Why the ghost of Johnny Tapia still haunts York Hall

posted on: 04/02/2020

HUBBARD’S CUPBOARD
By Alan Hubbard

Standing ovations normally are the preserve of mega-events like the Proms at the Royal Albert Hall. Rarely for pugilists at York Hall.

Yet should the 1,500 or so hard-core fight fans who will pack that cockpit of clout in London’s East End, surely the most atmospheric arena in the land, on Saturday, February 22 when Frank Warren stages a show that is a tasty hors d’oeuvre before second helping of that fistic feast in Las Vegas between Deontay Wilder and Tyson Fury, they may hear echoes from 20 years ago.

Then the York Hall crowd were on their feet applauding the token appearance in this country of a legendary American named Johnny Tapia, cheering him as he made his way both in and out of the ring after his rapid first round dismissal of Argentinian Eduardo Enrique Alvarez.

It was a rare tribute to a fighting man whose name remains familiar to those aficionados who follow and truly love of the sport, less so to the Jaeger Bomb- swilling Jack-the-Lads and their lasses who occupy the more expensive seats at some modern marquee happenings today.

If those attending Warren’s bill which features, among other tasty morsels, the British super bantamweight title rematch between Brad Foster and Lucien Reid, also keep their eyes peeled they might even see the Ghost of Johnny Tapia.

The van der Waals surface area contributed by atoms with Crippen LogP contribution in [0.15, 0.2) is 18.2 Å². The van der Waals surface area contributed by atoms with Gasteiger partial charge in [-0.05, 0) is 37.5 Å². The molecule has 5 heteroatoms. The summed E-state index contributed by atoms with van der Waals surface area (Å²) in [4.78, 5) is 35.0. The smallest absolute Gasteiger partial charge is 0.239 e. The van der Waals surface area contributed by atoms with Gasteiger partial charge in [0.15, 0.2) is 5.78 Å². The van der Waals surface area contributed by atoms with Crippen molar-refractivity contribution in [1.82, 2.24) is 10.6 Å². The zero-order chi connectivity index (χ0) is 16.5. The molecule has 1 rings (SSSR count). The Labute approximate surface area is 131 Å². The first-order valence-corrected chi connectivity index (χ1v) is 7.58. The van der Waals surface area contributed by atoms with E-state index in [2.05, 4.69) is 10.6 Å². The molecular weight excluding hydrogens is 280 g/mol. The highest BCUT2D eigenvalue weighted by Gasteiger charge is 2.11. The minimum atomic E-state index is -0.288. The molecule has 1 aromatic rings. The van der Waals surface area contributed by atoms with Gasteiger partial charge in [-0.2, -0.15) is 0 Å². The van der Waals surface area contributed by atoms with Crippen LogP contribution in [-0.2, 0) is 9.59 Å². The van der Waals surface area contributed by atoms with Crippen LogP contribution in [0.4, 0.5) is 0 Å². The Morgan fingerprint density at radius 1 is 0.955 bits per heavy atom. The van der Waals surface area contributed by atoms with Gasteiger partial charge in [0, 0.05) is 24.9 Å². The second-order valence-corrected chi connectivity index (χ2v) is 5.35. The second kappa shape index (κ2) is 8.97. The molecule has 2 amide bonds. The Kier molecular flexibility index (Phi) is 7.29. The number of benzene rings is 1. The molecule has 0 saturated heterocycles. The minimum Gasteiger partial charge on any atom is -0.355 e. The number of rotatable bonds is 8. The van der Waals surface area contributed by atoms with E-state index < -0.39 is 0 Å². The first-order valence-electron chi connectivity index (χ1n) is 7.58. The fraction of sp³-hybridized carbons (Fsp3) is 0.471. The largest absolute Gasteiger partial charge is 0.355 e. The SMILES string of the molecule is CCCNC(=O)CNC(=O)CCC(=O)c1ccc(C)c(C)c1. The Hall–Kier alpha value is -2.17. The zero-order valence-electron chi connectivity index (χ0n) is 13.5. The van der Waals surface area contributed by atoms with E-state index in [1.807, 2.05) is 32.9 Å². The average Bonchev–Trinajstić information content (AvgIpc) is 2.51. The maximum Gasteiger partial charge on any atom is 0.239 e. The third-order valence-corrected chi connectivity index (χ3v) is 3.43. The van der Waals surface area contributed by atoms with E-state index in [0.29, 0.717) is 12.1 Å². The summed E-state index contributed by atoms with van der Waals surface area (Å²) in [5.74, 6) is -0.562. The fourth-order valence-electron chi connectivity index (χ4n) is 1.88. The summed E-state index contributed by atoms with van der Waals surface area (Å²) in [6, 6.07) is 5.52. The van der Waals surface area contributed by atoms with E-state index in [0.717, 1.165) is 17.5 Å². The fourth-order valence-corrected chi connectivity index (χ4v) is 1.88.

Which happens to be the title of a compelling new book on the complex life and tragic times of the little man from Albuquerque New Mexico who held five world titles from super fly through to featherweight.

For the York Hall faithful, arguably the most knowledgeable crowd in British boxing, just being in his presence on the night of 11 January 2002 was to appreciate that here was the master of his craft who had repeatedly overcome incredible vicissitudes battling against drugs and criminality to reach the pinnacle of his career, which he did three months months later, going from his brief appearance at Bethnal Green to topping the bill and winning the IBF featherweight belt at Madison Square Garden, much more his natural habitat alongside the glamourous casino venues in Las Vegas than the tiny, sweaty York Hall.

Sadly they were not to know that within a few years Tapia would crash back to earth, his chequered life inevitably ending tragically.

Tapia’s backstory is professionally pieced together with the assistance of his widow and latterly his manager Teresa by Paul Zanon who is that rarity, a photo journalist as competent with the camera as he is with the keyboard.

Boxing books, like boxers themselves, come in all shapes and sizes. My own bookshelves now creak under the combined weight of some 30 odd tomes on Muhammed Ali, the latest simply called Ali by being two inches thick and 623 pages long, to Zanon’s slim 57-page chronicle on Tapia which in essence is really an extended essay. Nonetheless an eminently readable and fascinating one.

Of course most boxers have a tale to tell but few are more graphic or movie-worthy than that of Johnny Tapia whose mother was kidnapped, raped and murdered when he was an eight-year-old kid. As a wild child teenager Tapia had problems dealing with that and resorted to drugs. At one time he attempted suicide and was even pronounced DOA (Dead on Arrival) five times at various hospitals following drug abuse before and during a pro career which lasted from 1988-2011 and saw him work his way through three different trainers, including Eddie Futch and Freddie Roach,